IESC Kenya: An Island of New Opportunities

The Intel Education Service Corps (IESC) is a short-term service and career development opportunity for a select group of Intel employees to support the deployment of Intel classmate PCs in developing countries. In this blog, Vinesh Lal, a senior manufacturing engineer with Intel’s Intelligent Systems Group recaps his team’s first week working with Rusinga Island Trust in Kenya.

Rusinga's solar lab brings Intel classmate PCs to the furthest corners of the island

“Our dream is that someday, every classroom in Rusinga Island will have computers.” This hope was expressed by one of the teachers we are working with here in Kenya.

Rusinga Island is a remote location by Kenyan standards, with many men catching fish at night and women drying it and selling it by day. It’s safe to say that computers have not been a part of most people’s education here.

The Rusinga Island Trust is helping to bridge the digital divide through its mobile computer lab that visits this teacher’s school and several others on a weekly rotation. The lab uses Intel classmate PCs charged by an SUV with solar panels mounted on the roof, so it can provide training in even the most remote places.

Meet Mike, Vinesh, Vera, Haw and Glenn!

But, as we learned on our first day, it’s not always easy to get there. In fact, we were stuck in the mud for an hour en route to our first class (this article talks more about the extreme rains this year) and are getting plenty of exercise digging our car out of the mud on a regular basis, often with the assistance of complete strangers.

Our team’s mission is to deploy new classmate PCs purchased by the NGO and to provide training on advanced applications, including Excel, PowerPoint and the internet for the teachers, and working with the students on Scratch and LEGO WeDo, two simple computer programming tools.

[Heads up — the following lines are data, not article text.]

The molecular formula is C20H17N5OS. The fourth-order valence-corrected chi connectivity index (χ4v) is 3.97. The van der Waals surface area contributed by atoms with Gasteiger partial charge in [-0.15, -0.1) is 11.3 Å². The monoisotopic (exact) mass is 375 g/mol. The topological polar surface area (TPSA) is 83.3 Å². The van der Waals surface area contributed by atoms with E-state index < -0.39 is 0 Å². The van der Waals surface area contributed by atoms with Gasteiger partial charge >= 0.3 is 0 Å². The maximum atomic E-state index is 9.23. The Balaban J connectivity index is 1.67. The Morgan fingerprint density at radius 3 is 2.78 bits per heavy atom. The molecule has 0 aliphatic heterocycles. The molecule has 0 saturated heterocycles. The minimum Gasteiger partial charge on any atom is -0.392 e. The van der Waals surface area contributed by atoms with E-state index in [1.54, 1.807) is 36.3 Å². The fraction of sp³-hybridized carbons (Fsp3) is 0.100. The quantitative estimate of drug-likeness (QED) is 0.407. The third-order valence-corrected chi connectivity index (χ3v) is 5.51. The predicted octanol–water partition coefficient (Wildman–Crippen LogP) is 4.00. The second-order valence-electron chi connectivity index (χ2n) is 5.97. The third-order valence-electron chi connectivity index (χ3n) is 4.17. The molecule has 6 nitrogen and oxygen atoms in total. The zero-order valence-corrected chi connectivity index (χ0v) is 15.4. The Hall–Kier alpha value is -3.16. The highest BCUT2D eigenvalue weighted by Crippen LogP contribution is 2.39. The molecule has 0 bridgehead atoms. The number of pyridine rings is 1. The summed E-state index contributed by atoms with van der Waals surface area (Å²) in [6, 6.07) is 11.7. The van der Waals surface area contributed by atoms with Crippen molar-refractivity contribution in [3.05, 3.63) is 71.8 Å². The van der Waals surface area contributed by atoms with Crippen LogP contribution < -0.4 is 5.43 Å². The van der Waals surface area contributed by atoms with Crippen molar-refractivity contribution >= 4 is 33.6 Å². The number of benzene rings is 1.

After arriving on the island, our team and our NGO liaison Alphonce sat down with the local teacher’s council to discuss our training agenda, which was extremely useful to understand their priorities and also logistics for dividing teachers into groups. Since then we have visited five primary and secondary schools in addition to the Orphan Community Center.

Vinesh leading a class on Scratch animation

Our trip has been an adventure since we arrived. Every day has been very demanding, with multiple morning and afternoon sessions with the children, and then evening lessons for the teachers. Time-permitting, we squeeze in a soccer game where the Intel team gets to show off whatever little skill we have! In between our sessions, I am greatly enjoying the feel of the air, the smells, and the weather, which brings back childhood memories of the Fiji Islands where I grew up.

All of us are exhausted at the end of each day, but the excitement on the students’ faces and the warm greetings from the principals and teachers tells us how appreciated and welcome we are. Also exciting for the students is our two teaching assistants John and Eve. They grew up on Rusinga Island and are now university students in Nairobi, which is a huge inspiration for the students here who can now begin to dream about university and even a career in computer science.

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